By David Howell
WATER VALLEY County officials are close to inking a deal with Carothers Construction that would transfer three buildings and six acres that make up their headquarters to Yalobusha County. The property is located on old Hwy. 7, just south of Water Valley.
“We have talked to the county for over a year,” Company Owner Sean Carothers said about his company’s donation, when contacted by the Herald Tuesday. Carothers also said construction had started on the company’s new location, which will be in southern Lafayette County.
The property that will be donated to the county includes the office building and the building next to it, known as the old Earl Carothers home, and a huge garage immediately east of the house.
Details of the transaction have been discussed in executive session in previous months, as county officials worked with Carothers Construction to iron out the details. Board Attorney John Crow said the property transfer will likely take effect before the end of the year.
“They are also donating approximately four acres immediately to the south of all those structures,” Crow said.
“They are going to obviously need time to build a new building, they have agreed to lease back the property,” Crow said about the tentative transaction.
In the agreement explained during the Sept. 2 supervisor meeting in Coffeeville, the county will actually purchase four of the six acres in the transaction. The lease fees paid to the county by Carothers to continue using the facility during the construction process after the deal is signed is expect to offset the price of the four acres.
“They receive benefit, I’m sure, from the donations,” Crows said. “We are grateful for Sean Carothers and the rest of the people at Carothers Construction for doing this for the benefit of the citizens of the county.”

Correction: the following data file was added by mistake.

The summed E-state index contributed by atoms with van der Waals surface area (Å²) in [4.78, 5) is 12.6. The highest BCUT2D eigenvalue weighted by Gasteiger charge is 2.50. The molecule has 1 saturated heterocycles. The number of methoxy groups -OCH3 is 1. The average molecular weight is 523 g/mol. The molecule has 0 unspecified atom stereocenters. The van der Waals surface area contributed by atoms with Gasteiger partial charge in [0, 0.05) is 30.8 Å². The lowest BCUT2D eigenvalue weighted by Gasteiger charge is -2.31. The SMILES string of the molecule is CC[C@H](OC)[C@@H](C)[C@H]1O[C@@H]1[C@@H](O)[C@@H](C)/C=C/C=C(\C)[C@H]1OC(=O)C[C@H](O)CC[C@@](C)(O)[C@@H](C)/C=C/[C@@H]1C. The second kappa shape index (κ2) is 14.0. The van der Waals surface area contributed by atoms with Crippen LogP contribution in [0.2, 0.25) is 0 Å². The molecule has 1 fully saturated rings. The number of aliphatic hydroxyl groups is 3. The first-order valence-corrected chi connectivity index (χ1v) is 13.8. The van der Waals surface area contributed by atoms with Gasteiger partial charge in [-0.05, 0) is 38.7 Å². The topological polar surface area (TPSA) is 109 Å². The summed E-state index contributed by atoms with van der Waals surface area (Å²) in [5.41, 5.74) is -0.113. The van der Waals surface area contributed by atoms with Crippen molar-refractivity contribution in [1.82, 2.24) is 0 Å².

Crow said they are waiting on one item as far as an appraisal is concerned.
“I guess you can say the deal is done, there will be an agreement as far as what our responsibilities are and what their responsibilities are,” the attorney added.
“It is a bittersweet situation for the county,” Supervisor Vaughn said. “Knowing that Mr. Earl started that business in Yalobusha County many years ago. Followed up by Arnold Wayne and then Sean.”
They elected to stay in Yalobusha all of these years when they probably would have been better served in another community”, Vaughn said.
“We hate to see them go, they have been an asset to the county for well over 50 years,” Vaughn continued. “This gift is something we are truly grateful for. It is going to be a tremendous benefit for Yalobusha County. We have got departments needing places to go, places to store equipment,” Vaughn continued.
“By the same token, we hate to see them go, but we wish them well. We wish they would stay. I can’t tell you how many times I’ve said that to them. I have begged them, but they have made up their minds and they know what they need to do,” Vaughn said.
“We are very appreciative of this gift,” Vaughn added, summing up the conversation about the deal.